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Who gets to keep the family home is often one of the most contentious issues in a divorce. Not only is the house usually the most valuable asset a married couple owns, but there may also be many memories attached to it. Importantly, while dollar amounts can be easily distributed between spouses, negotiations concerning the marital residence can be much more complex since it cannot be physically divided in two. There are several things that can happen to the family home after divorce and it’s essential to be aware of your options.
California is a community property state when it comes to dividing property in a divorce. Any property acquired during the marriage is viewed as jointly owned by both spouses — including the family home. Property owned by either spouse before the marriage is generally characterized as separate property, which is not subject to division in divorce. When couples divorce, courts divide marital property equally between them.
Since a house can’t be physically divided in half, the matter can become much more complicated. However, if the parties are amicable, they may agree to an uncontested divorce and decide issues like property division between themselves. Even if a case proceeds to litigation, spouses are free to decide how they will handle the issue of the family home and enter into a settlement agreement at any time outside of court.
There may be many reasons a spouse wishes to keep the family home, rather than sell it. For instance, it may make sense for the custodial parent to remain in the home while the children attend school in the district. The family home can also provide consistency for children and offer them a sense of security amid the changes brought about by the divorce. In other cases, a spouse might wish to sell the house for a fresh start and new beginning.
Depending on the facts of their situation, spouses might consider the following options when it comes to the family home in divorce:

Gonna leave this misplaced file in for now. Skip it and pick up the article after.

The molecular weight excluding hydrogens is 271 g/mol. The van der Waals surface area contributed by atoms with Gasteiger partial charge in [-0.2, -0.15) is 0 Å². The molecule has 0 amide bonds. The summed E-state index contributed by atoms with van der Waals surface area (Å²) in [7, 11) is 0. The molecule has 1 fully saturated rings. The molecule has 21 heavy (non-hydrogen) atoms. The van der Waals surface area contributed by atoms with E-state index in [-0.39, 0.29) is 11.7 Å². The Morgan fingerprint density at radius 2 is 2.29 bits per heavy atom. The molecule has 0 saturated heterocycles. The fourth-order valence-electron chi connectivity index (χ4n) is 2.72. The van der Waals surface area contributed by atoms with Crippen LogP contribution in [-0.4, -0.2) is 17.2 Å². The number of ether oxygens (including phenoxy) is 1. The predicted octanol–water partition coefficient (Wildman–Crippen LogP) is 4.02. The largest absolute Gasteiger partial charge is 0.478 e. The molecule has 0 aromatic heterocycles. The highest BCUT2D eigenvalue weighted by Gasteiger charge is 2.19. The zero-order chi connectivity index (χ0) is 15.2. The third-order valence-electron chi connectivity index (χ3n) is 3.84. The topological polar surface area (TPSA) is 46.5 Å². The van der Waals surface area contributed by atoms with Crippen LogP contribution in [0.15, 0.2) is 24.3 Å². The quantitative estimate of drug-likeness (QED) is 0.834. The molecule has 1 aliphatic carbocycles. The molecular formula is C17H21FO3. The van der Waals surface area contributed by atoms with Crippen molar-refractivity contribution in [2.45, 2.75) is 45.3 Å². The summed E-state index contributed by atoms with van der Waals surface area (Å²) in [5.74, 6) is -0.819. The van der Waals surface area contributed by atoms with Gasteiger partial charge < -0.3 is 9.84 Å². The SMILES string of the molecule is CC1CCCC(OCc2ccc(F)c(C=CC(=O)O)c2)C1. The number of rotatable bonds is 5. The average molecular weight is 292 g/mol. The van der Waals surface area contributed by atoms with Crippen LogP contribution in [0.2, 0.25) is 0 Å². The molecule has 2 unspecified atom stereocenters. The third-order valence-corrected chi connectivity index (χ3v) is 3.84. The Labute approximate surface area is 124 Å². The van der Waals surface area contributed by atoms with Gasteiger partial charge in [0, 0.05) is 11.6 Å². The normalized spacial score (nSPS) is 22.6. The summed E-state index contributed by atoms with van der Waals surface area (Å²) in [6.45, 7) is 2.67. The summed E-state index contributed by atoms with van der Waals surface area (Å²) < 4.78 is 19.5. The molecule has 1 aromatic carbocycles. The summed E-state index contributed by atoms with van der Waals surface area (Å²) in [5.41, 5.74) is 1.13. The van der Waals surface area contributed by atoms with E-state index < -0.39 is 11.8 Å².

California law allows a spouse to be reimbursed for using separate property funds to pay the mortgage on the marital residence after the date of separation and before the divorce judgment is signed. These are commonly referred to as “Epstein credits.” In other words, if one spouse paid the entire mortgage during this time with separate funds, the other would owe them half the amount of payment — unless a court would deem this to be unreasonable.
Similarly, a spouse who had exclusive use and possession of the family home between the date of separation and divorce may be subject to “Watts charges.” This means the spouse who lived in the residence can be ordered to pay the fair rental value to the other spouse for that period of time.
Judges encourage parties to a divorce to reach a settlement without court intervention. But if spouses are unable to resolve their dispute regarding the family home, a judge will determine the outcome based on what is fair to both parties. In such cases, they may order the house to be sold. Before spending the time and money battling in court for the family home, spouses should seriously consider why they want the house and whether it is financially worthwhile to keep it.
Parties to a divorce should be prepared to compromise if they desire to hold onto the marital residence. It’s critical for a party to realize that if they wish to keep the family home after divorce, they may have to concede other property and assets to ensure a fair division of property across the board. An experienced divorce attorney can help to negotiate the best possible outcome.
If you’re facing divorce, it’s vital to have a diligent divorce attorney by your side every step of the way to protect your legal and financial rights. The Law Offices of Rick D. Banks has been committed to guiding clients in Fresno and the surrounding areas through their matrimonial matters and helping them obtain favorable results in their cases for more than two decades. To schedule a no obligation consultation, call (559)222-4891.